Chess openings can be complex and tricky. While many heed the advice of their teachers and simply develop their minor pieces as quickly as possible, players at the top level are looking for a chance to activate their pieces.
To activate: to set in motion, make active or more active. Piece passivity is to be avoided at all costs. The opening of a chess game is controlled by the player who achieves more active piece play.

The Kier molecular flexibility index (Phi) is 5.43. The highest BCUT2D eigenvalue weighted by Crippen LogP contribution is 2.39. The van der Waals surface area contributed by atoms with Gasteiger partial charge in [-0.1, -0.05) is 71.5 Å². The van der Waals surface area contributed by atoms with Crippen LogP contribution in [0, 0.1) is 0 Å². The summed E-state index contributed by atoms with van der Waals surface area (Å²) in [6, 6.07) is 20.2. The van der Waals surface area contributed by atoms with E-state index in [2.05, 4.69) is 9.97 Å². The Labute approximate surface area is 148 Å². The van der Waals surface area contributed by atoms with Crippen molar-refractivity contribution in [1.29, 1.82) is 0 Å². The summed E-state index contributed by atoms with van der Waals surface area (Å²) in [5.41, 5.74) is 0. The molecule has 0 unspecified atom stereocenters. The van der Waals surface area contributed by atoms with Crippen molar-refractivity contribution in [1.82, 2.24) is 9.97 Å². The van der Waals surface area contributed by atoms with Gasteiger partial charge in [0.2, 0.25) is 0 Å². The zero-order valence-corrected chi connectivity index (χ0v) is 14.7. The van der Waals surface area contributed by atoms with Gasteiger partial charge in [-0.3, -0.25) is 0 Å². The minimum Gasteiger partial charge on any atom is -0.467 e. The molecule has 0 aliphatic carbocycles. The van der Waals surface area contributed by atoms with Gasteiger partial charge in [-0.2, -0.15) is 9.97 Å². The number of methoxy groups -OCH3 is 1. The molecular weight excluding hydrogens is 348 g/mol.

Why is this so? More active pieces, by definition, can create more threats. It is these perpetual threats that impede the development of your opponent's army. Being forced to respond to your moves each turn, your opponent won't have a chance to carry out his own plans.
If you keep this pointer in mind when you play through the openings of your games, you will find yourself in dominant middlegame positions more frequently. Your opponents will be afraid of you, and this will usually lead to passive play from them for the remainder of the game. Nothing could be better for you.
White to mate in two moves.